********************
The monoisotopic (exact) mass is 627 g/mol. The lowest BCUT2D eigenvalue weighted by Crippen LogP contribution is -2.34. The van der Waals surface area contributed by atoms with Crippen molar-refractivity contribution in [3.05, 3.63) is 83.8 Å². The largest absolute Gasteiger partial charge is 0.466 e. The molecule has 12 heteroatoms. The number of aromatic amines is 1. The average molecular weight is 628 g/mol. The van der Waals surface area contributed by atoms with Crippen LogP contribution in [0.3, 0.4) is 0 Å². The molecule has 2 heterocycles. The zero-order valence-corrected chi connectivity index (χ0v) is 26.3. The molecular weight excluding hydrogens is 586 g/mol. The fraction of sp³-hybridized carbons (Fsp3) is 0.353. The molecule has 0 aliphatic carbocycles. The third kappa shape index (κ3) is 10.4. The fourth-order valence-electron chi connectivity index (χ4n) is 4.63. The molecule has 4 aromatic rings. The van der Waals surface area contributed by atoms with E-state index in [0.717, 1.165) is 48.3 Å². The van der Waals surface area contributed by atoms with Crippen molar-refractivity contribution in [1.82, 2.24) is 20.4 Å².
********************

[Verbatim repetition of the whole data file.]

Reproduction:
The monoisotopic (exact) mass is 627 g/mol. The lowest BCUT2D eigenvalue weighted by Crippen LogP contribution is -2.34. The van der Waals surface area contributed by atoms with Crippen molar-refractivity contribution in [3.05, 3.63) is 83.8 Å². The largest absolute Gasteiger partial charge is 0.466 e. The molecule has 12 heteroatoms. The number of aromatic amines is 1. The average molecular weight is 628 g/mol. The van der Waals surface area contributed by atoms with Crippen LogP contribution in [0.3, 0.4) is 0 Å². The molecule has 2 heterocycles. The zero-order valence-corrected chi connectivity index (χ0v) is 26.3. The molecular weight excluding hydrogens is 586 g/mol. The fraction of sp³-hybridized carbons (Fsp3) is 0.353. The molecule has 0 aliphatic carbocycles. The third kappa shape index (κ3) is 10.4. The fourth-order valence-electron chi connectivity index (χ4n) is 4.63. The molecule has 4 aromatic rings. The van der Waals surface area contributed by atoms with E-state index in [0.717, 1.165) is 48.3 Å². The van der Waals surface area contributed by atoms with Crippen molar-refractivity contribution in [1.82, 2.24) is 20.4 Å².